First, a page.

And who those people are also becomes the theme of the film. Henry and Audrey are nice well-intentioned people who are quite wealthy. And so as they go about their plans to bring back their grandson, they don’t think of themselves as evil — even when they kidnap a young woman, even when deaths start to mount. They want Jackson back, and will do anything to make it so, and other people really don’t matter as much as he does. The horror of the movie, the wickedness in it, is the willingness of the rich to treat other people as means rather than as ends. And their inability to see evil as being evil.
There’s also perhaps a sub-theme of people trapped by history. The Walshes can’t move on from Jackson’s death, so the promise of new life is warped by an attempt to raise a ghost. And there are certainly other ghosts in the film as well; lots of old evil returning. It perhaps means something, then, that the age of the book is emphasised.
More surprising, from a movie with a cast so clearly Canadian and a seasonal setting in a winter of deep snows, is that the stpry’s set in the United States. It’s not obtrusive, necessarily, but the way Henry and Becker discuss abortion in a flashback scene and a reference to a clinic “out of state” firmly places the movie in the US. It’s a little hard to see what the film gains by doing this. A different attitude to abortion, maybe, legally if nothing else. Perhaps the theme of privilege becomes a little more pointed, although it’s not as though that’s an issue absent in Canada.
There’s not much else I found baffling or flawed in the film. The climax was arguably a bit confused, with certain things resolved offstage, and the final shot was debatable. But overall the movie works, because it consistently gets the balance of humour and horror right. And that comes from an understanding of its characters, a presentation of two human people in human pain who don’t know where they should draw the line at ending that pain. Henry and Audrey are real, and faintly ridiculous in a gentle way, and also members of an upper class that doesn’t quite grasp that other people are as human as they are. Which means that Anything For Jackson also balances a mockery of the rich with terror of their power. These are people that you can imagine meeting, and there’s a quite real horror in their lack of self-awareness.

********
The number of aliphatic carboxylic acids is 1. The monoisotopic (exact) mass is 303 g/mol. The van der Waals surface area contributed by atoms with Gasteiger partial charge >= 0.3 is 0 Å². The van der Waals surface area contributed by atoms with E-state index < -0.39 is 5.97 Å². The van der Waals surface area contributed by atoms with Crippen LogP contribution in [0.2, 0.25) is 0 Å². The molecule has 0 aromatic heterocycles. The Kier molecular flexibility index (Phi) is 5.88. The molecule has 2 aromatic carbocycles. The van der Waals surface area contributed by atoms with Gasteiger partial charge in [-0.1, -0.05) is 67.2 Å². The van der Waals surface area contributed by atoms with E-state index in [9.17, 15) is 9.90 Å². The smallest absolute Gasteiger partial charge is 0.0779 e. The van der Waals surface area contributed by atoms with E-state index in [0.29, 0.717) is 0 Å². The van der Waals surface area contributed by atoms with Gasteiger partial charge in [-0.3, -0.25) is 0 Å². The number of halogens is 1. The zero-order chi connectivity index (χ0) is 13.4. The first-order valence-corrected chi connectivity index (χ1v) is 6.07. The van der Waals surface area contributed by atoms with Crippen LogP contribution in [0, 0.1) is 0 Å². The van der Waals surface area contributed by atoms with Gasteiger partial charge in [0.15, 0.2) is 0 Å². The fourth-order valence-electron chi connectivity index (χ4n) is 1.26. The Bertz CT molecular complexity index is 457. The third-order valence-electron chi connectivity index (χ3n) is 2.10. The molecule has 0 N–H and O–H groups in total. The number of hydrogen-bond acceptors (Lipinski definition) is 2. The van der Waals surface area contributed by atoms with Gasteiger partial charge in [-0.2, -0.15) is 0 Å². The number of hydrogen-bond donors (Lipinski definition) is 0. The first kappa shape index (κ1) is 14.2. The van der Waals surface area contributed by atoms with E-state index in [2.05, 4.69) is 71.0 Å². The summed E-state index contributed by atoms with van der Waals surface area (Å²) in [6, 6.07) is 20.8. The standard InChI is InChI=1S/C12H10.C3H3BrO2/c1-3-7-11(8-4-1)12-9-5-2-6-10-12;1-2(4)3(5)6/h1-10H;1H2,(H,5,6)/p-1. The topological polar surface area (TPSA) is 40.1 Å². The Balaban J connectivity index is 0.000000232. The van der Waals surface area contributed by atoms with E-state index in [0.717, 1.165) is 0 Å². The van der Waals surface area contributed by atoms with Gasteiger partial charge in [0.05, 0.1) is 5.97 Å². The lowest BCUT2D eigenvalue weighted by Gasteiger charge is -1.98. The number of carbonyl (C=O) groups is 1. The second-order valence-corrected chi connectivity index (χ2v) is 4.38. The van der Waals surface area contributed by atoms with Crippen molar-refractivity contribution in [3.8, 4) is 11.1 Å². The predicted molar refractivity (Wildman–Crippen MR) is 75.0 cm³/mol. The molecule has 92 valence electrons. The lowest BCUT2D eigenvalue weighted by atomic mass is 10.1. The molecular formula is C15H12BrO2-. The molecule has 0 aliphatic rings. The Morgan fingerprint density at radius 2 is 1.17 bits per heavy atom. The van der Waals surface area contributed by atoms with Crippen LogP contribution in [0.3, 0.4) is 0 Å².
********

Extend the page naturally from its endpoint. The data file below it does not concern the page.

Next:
Find the rest of my Fantasia coverage from this and previous years here!
Matthew David Surridge is the author of “The Word of Azrael,” from Black Gate 14. You can buy collections of his essays on fantasy novels here and here. His Patreon, hosting a short fiction project based around the lore within a Victorian Book of Days, is here. You can find him on Facebook, or follow his Twitter account, Fell_Gard.